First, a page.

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ming
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Joined: 21 Aug 2001
Posts: 9
Location: malaysia

PostPosted: Fri Nov 02, 2001 7:45 am    Post subject: Reply with quote

juxtaposed sequntial images,thats our defination for comis right?what happeneds when the words become images ala fonts, typography,and graphic design.there are some graphic design books out there which tell stories,or a messege in pure typogaphic style...what do you guys think... comics?
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Greg Stephens
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Joined: 14 Apr 2001
Posts: 3861
Location: Los Angeles, California, USA

PostPosted: Fri Nov 02, 2001 12:26 pm    Post subject: Reply with quote

Now this question is bound to spark some degree of disagreement, but I'll go first and say that "words is words is words, no matter how pretty" meaning that a story told entirely in words isn't going to be a comic. There may be exceptions, so please provide examples.

Off the top of my head, here's one: There are many comics that use pictures without words to tell a story, but John Byrne did the reverse with Alpha Flight number (um...) six, where he took a few pages to literally tell the story of a polar bear in a snowstorm. There were no drawings, but the rest of the comic conventions were there- word balloons, panels, sound effects- and the position and shape of the word balloons and panels conveyed the sense of the action. I don't know that it was received extremely well by the reading audience, who said that they generally like pictures in their comics, but it was an interesting experiment. It is similar to sequences in comics where panels (for whatever reason) are entirely black with only word balloons, but the important thing to keep in mind is that generally these sequences are told within the context of a larger comic story that does feature pictures and they maintain the comic trappings of panels and word balloons. This is differs from your primary example of typography, fonts and complex layouts, but the differences are significant.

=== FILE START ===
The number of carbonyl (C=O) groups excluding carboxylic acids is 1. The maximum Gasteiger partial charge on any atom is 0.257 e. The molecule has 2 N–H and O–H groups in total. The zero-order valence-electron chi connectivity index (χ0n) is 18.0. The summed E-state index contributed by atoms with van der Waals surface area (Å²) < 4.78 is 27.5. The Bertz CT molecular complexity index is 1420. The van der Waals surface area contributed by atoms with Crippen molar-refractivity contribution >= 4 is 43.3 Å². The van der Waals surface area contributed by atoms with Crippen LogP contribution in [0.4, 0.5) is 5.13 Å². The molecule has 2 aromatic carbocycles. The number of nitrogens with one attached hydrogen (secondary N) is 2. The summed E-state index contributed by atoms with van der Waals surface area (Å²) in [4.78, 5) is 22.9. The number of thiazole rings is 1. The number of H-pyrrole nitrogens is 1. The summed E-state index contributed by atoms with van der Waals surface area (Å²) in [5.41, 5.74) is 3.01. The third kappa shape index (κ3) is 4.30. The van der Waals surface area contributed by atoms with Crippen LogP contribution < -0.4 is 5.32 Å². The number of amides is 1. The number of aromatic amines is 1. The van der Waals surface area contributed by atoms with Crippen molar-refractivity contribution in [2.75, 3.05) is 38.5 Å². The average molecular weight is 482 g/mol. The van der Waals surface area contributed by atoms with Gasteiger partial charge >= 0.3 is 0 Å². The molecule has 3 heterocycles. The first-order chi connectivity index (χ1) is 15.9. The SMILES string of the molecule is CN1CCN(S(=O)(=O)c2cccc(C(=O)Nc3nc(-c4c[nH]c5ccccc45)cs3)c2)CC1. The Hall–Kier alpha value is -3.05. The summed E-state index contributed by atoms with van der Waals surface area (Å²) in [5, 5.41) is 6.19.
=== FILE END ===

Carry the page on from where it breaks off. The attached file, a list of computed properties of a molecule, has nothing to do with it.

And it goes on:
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Tailsteak
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Joined: 23 Oct 2001
Posts: 98
Location: London, Ontario

PostPosted: Fri Nov 02, 2001 2:25 pm    Post subject: Reply with quote

Many comics, such as my own and Patrick Shaugnessy's, have each character speak in a different font. And, of course, as they experience extreme sensations or want to say something in an odd way, those are represented as distortions in that font.

A dialogue could happen simply in different fonts... and action in a neutral onomatopoeia.... but then what you have is essentially a screenplay...

The line of what is and isn't a comic is vague here. I think there can be a gradient of artforms.
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